Raven Saunders is one of our growing list of publicly out LGBTQ athletes headed to the Tokyo Olympics. She’s competing in shot put and track and field for Team USA. (Aug. 1 update: She won the silver medal.)
When we say “publicly out,” we mean that she is very out and very proud and committed to showing other athletes they can be out too.
When Outsports contacted Saunders after she shared our tweet about our list of out Olympians, she was grateful for the entire LGBTQ community that is committed to being visible.
“Thank you guys for your page and showing the LGBTQ is in full representation in sports,” she wrote to Outsports.
On social media she puts her identities front and center, sharing #BlackGirlMagic and pride rainbows on her Twitter bio.
Her personality also absolutely shines on social media, as she has recently weighed in on Space Jam 2 with LeBron James, shared respects to Biz Markie and asked for mailing addresses to send thank-you cards and old lifting shoes. She also weighed in on the absurd notion that, simply because she’s an Olympian in track and field, she’s suddenly a millionaire.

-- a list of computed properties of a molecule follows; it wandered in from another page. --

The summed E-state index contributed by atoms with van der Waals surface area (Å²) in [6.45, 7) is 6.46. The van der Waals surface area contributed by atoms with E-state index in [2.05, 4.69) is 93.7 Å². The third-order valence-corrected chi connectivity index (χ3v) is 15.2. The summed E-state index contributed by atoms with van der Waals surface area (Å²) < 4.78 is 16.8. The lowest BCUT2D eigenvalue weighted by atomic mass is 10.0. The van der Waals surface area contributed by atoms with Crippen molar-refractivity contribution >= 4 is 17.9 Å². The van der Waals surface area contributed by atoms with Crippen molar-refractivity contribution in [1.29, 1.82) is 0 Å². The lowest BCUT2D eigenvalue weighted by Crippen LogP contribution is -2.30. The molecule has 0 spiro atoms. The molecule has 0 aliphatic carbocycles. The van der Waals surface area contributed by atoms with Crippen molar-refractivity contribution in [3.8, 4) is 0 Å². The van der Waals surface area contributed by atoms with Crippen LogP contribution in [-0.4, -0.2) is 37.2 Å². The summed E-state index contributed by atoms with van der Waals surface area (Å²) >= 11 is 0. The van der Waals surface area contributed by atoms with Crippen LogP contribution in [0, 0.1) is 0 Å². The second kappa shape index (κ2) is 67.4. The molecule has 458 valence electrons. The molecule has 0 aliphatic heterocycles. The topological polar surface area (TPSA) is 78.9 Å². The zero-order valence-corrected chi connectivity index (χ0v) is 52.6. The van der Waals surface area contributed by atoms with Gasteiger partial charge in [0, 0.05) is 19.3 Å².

All the while she keeps the word “HULK” in her Twitter profile name.
That doesn’t mean it didn’t take a lot of struggle to get here. Saunders told Outsports she first came out to her mother in third grade. In sixth grade she was outed to classmates who “had found a note book of love songs I remixed about this one girl I had a crush on.”
A few years later, in ninth grade, Saunders became comfortable with who she was, she told Outsports.
Now she’s not totally comfortable with who she truly is, celebrating it with a big public persona, complete with different-colored hair and a closet of COVID masks that would put U.S. Surgeon General Dr. Vivek Murthy to shame.
Saunders’ athletic bona fides are for real. She won multiple NCAA championships in the shot put, was second at the 2021 United States Track and Field Olympic Trials, and she finished fifth at the Olympic Games in Rio in 2016.
She told Outsports that while competing with Ole Miss, she was completely out.